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Rapport d’Etude de Base CARE IFONS Region de Segou

Baseline study of the IFONS project implemented in Mali by CARE Canada and CARE Mali as part of the LINKAGES program funded by Global Affairs Canada. [67 pages] Read More...

ABDISHE: Strengthening Women’s Livelihoods through Markets in Fedis Woreda, East Hararghie Zone, Oromia Region Baseline Study Report

Baseline study of the ABDISHE project implemented in Ethiopia by CARE Canada and CARE Ethiopia as part of the LINKAGES program funded by Global Affairs Canada. [130 pages] Read More...

Wild Edible Plants (WEP) Study in South Gondar

The principal objective of this study was to investigate the contemporary role and importance of WEPs in the diets of PLWs & under two children and to Collect, document, prioritize and publicize the nutrition contribution of selected WEPs in CARE Ethiopia project areas of South Gondar. [105 pages] Read More...

The Win-Win for Gender, Agriculture and Nutrition Project Midline Assessment

Results of the midline assessment report for The Win-Win for Gender, Agriculture and Nutrition Project. [18 pages] Read More...

Projet Win Win Etude Qualitative Genre

CARE Burundi et ses partenaires mettent en œuvre le projet "gagnant-gagnant pour le genre, l'agriculture et la nutrition: testant une approche de genre transformatrice d'Asie en Afrique". Il s'agit d'un projet de recherche de quatre ans, mis en œuvre dans six communes des deux provinces de Kirundo et Gitega au Burundi, pour tester une approche novatrice et transformatrice de genre pour le secteur agricole qui commence par développer une conscience critique et défier les croyances discriminatoires et les normes sociales à travers un modèle de réflexion, un dialogue communautaire et une action collective. CARE et ses partenaires sont en train de tester la manière dont cette approche pourra améliorer l’égalité des genres et la façon dont l'accent mis sur les relations de pouvoir et comment la prise de conscience peut également produire des effets durables sur la sécurité alimentaire, la nutrition et le bien-être économique. [57 pages] Read More...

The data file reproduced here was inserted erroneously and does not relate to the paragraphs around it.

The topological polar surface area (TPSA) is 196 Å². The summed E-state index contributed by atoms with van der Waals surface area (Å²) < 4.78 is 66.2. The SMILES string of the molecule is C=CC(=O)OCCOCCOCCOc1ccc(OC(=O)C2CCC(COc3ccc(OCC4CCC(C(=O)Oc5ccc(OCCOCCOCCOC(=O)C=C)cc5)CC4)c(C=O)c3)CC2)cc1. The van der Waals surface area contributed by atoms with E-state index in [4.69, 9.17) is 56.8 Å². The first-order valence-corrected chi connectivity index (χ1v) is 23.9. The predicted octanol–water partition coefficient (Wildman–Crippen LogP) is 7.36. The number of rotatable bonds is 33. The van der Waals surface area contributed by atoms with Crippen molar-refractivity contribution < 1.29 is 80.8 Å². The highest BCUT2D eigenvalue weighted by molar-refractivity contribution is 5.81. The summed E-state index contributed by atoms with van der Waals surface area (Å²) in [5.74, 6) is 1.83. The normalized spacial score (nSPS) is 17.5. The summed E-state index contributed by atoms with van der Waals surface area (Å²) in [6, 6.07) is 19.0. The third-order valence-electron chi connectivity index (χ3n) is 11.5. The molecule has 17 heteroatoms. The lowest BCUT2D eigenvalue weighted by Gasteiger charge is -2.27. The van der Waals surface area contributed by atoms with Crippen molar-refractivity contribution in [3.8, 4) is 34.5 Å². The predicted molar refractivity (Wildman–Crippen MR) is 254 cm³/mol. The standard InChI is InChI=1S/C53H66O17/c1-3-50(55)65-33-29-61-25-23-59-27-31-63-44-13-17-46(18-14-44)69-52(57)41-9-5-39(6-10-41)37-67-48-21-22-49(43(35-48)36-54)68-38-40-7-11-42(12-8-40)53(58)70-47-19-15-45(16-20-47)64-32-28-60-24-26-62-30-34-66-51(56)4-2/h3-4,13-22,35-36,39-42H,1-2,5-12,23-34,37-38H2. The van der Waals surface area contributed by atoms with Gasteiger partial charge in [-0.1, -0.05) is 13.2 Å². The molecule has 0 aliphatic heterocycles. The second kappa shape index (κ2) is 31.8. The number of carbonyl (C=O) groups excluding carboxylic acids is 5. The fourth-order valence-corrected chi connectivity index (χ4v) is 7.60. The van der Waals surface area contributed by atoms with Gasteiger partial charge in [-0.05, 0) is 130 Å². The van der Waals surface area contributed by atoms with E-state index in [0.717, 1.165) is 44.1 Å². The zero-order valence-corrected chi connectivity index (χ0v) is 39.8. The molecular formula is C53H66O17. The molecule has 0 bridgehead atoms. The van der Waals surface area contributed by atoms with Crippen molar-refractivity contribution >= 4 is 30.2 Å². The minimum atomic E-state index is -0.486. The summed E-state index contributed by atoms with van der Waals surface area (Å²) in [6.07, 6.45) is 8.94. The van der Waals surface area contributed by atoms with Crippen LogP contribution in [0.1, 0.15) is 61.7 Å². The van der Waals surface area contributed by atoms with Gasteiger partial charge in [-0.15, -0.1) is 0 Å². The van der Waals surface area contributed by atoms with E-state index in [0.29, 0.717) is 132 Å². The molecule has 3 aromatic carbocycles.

A Win-Win for Gender, Agriculture and Nutrition

The project “A Win-Win for Gender, Agriculture and Nutrition: Testing a Gender- Transformative Approach from Asia in Africa” is a four-year research program, implemented in six communes in the provinces of Kirundo and Gitega in Burundi, to test an innovative, gender-transformative approach for the agriculture sector that starts with developing critical consciousness and challenging discriminatory beliefs and social norms through a model of reflection, community dialogue and collective action. CARE and partners are testing how this approach improves gender equality and how a focus on power relations and consciousness-raising may also yield sustainable effects on food security, nutrition and economic well-being. The project is testing two key approaches (1) a gender-transformative model (the “EKATA”- Empowerment through Knowledge And Transformative Action- model) for gender equality and (2) a typical gender-mainstreamed approach in the agriculture sector (“Gender-Light” model), in which basic gender activities are integrated into a program that has a principal focus and measures of success on women’s economic empowerment through agriculture and micro-enterprise development. The key research question is “What is the added value, and what are the associated costs of applying a gender-transformative approach within a livelihoods intervention, in terms of accelerating lasting transformations in gender equality, food security and economic well- being?”[66 pages] Read More...

RED SAACC Rapport Annuel 2017

Le projet de recherche-développement pour la sécurité alimentaire et l’adaptation climatique des systèmes ruraux de production au Niger (RED/SAACC-Niger) a pour objectif d’améliorer d’ici fin 2021, les revenus, la sécurité alimentaire et nutritionnelle de 15.000 exploitations agricoles familiales fragiles à faible résilience, dans 15 communes des régions de Maradi, Tahoua et Tillabéri. [33 pages] Read More...